'Little girl by Abi Sampa and Chris Cara was really fun to shoot. Apart from the fact that I love collaborating with Abi, most of it was filmed on the beach or in the sea. I have been filming underwater since 2014 and I still feel the same excitement as I did back then, every time I go on a shoot. Underwater cameras were invented well over half a century ago but there’s still a lot of untapped potential with experimenting in this domain and music videos are ideal for exploring in uncharted territory.
Underwater & sea lily stills from the music video 'Little Girl' by Abi Sampa and Chris Cara
We had agreed to shoot the music video in monochrome from the start. I wanted to experiment with the underwater shots and the first thing that came to mind was the different coloured sand. Scouting for outdoor locations in Cyprus is not so hard (especially when you’re a nature freak like me). It has a great variety of natural landscapes plus it’s mainly sunny, so it’s nearly always possible to plan well ahead of a film shoot.
Top locations for white sand beaches are either towards Paphos or Larnaca. We headed to Ayia Napa and shot the first round of underwater shots at the well known Nissi beach. We chose a weekday to film, after the holiday season, even though the number of tourists was low due to Covid regulations. This made it easy to get clear shots of the model (Konstantina Skalionta) and of the water reflections, without disturbances. Efficiency is key when filming underwater. It can become exhausting for both the model and the underwater camera operator because the whole process is quite physical; and even though the temperature of the sea is warm, there’s only so much time you can stay underwater, especially if you are not suited up. Volcanic beaches are common in my hometown so we filmed the next set of shots there. It was great to have plenty of choices, to play around with the contrast between the water and the seabed. This time round I wasn’t using a bottle when filming, just the snorkel and my breath.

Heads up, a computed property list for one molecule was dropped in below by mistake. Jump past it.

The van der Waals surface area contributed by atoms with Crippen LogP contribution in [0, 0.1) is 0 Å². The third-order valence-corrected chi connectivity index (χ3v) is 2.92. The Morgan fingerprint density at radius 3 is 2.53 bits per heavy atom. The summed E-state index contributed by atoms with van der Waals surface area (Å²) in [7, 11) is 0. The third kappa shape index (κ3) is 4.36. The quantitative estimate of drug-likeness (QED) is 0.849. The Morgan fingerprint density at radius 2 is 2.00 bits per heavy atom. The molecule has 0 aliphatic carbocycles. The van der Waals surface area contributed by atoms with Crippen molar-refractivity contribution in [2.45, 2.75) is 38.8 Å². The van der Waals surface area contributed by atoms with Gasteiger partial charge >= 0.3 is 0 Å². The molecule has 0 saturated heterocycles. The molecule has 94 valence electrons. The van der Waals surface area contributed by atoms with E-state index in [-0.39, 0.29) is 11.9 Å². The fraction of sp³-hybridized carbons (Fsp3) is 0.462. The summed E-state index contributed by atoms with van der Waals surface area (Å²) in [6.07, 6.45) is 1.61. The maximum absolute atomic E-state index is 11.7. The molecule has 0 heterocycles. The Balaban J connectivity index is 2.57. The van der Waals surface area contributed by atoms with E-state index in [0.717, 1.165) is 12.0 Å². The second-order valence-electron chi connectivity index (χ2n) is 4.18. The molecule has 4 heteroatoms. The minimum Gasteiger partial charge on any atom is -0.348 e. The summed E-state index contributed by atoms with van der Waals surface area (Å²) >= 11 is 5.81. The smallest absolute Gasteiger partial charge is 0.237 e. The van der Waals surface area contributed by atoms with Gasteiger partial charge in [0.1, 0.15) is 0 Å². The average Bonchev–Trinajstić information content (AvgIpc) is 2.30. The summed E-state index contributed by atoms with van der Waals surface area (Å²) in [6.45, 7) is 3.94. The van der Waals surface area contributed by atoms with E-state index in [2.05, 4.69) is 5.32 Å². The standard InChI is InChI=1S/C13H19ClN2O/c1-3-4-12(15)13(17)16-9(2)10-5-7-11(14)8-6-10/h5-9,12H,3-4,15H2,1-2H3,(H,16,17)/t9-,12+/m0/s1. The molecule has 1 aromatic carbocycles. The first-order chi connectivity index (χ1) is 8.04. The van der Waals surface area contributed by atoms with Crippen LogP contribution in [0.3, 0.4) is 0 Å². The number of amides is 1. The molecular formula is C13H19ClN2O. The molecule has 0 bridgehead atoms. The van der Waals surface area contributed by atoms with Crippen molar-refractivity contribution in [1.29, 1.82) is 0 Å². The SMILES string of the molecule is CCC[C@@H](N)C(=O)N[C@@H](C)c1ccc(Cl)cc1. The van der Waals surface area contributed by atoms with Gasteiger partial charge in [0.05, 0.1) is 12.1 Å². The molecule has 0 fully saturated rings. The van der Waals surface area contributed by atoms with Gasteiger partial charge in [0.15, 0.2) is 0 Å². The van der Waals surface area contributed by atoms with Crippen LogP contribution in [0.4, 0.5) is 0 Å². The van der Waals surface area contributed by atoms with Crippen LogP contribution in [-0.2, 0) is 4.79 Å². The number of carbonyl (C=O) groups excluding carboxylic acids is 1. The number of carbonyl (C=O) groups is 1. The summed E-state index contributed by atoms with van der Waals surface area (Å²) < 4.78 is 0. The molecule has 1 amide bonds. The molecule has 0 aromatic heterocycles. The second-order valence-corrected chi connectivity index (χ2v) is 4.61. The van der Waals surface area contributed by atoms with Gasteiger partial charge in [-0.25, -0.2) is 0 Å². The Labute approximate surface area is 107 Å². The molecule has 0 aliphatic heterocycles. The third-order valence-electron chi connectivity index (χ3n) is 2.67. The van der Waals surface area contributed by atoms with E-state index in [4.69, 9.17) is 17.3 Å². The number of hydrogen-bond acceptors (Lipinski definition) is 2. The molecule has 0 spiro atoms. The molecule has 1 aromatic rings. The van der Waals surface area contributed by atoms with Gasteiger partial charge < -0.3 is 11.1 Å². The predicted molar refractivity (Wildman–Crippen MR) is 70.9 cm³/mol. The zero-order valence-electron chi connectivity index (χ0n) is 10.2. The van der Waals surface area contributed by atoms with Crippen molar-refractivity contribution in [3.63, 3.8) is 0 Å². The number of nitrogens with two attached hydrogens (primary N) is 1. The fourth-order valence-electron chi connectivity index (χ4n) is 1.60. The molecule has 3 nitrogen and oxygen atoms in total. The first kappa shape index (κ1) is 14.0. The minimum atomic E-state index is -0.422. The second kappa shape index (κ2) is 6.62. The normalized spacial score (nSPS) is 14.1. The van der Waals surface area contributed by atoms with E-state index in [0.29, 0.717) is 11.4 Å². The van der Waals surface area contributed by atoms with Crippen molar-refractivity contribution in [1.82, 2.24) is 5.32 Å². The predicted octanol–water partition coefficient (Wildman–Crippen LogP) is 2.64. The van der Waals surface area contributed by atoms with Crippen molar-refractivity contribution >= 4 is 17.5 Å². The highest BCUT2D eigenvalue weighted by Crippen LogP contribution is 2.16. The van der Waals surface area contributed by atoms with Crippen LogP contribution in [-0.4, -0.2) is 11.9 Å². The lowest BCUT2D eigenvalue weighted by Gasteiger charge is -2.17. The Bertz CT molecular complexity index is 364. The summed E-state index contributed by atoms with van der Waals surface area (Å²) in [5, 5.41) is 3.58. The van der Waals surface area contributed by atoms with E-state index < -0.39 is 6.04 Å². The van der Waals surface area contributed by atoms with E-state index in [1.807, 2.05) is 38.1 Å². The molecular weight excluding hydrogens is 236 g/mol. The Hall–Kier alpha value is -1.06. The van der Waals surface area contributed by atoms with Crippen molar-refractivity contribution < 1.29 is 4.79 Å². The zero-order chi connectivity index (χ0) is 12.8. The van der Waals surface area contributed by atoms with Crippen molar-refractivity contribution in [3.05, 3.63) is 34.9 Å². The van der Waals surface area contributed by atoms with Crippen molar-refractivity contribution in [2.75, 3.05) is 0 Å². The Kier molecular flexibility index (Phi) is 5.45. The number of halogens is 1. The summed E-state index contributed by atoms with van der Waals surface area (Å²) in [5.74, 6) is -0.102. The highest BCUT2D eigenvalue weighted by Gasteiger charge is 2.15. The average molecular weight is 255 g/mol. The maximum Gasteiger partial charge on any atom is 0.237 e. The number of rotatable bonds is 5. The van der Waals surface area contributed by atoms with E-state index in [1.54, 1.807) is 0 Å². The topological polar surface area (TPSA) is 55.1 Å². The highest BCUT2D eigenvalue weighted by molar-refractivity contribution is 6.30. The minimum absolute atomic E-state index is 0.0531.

It was important for Abi to appear in the video clip as she strings together various music genres using an Indian Classical instrument, the Saraswati Veena. This gave me the opportunity to collaborate with a cinematographer in the UK - Joshua Black who was in charge of shooting all of Abi’s scenes. It took some prepping and experimentation on my side to clearly communicate what I was visualizing, so that Abi’s footage could be combined with the nature shots. I’m happy with the overall results and Josh was great and easy to work with even though we had never met before.
Below, a little bit about the song from Abi’s and my point of view. Enjoy *
Abi Sampa: “This song was written to represent me and the time that I am in, as an artist, as a second-generation immigrant and as a woman. Its lyrics speak to the fear of ageing - the societal and biological pressures felt by women and the latent fear of unfulfilled dreams. Sonically, it brings together all of my constituent and artistic elements through the use of the Saraswati Veena, an ancient Indian Classical instrument. I've used the instrument to play an amalgam of Indian Classical music, blues and British rock throughout the piece.” I instantly identified with the song and chose visuals that complement the movement of the music as well as the lyrics. The emotions associated with writing the song created the narration of the clip. For example, water’s association with fertility, femininity, birth and rebirth are only a few of the possible symbolic interpretations; sea lilies, shown in all their stages of life, grow only white in colour, under harsh conditions. However, they do not survive a cut, therefore they cannot be used as decorations in homes.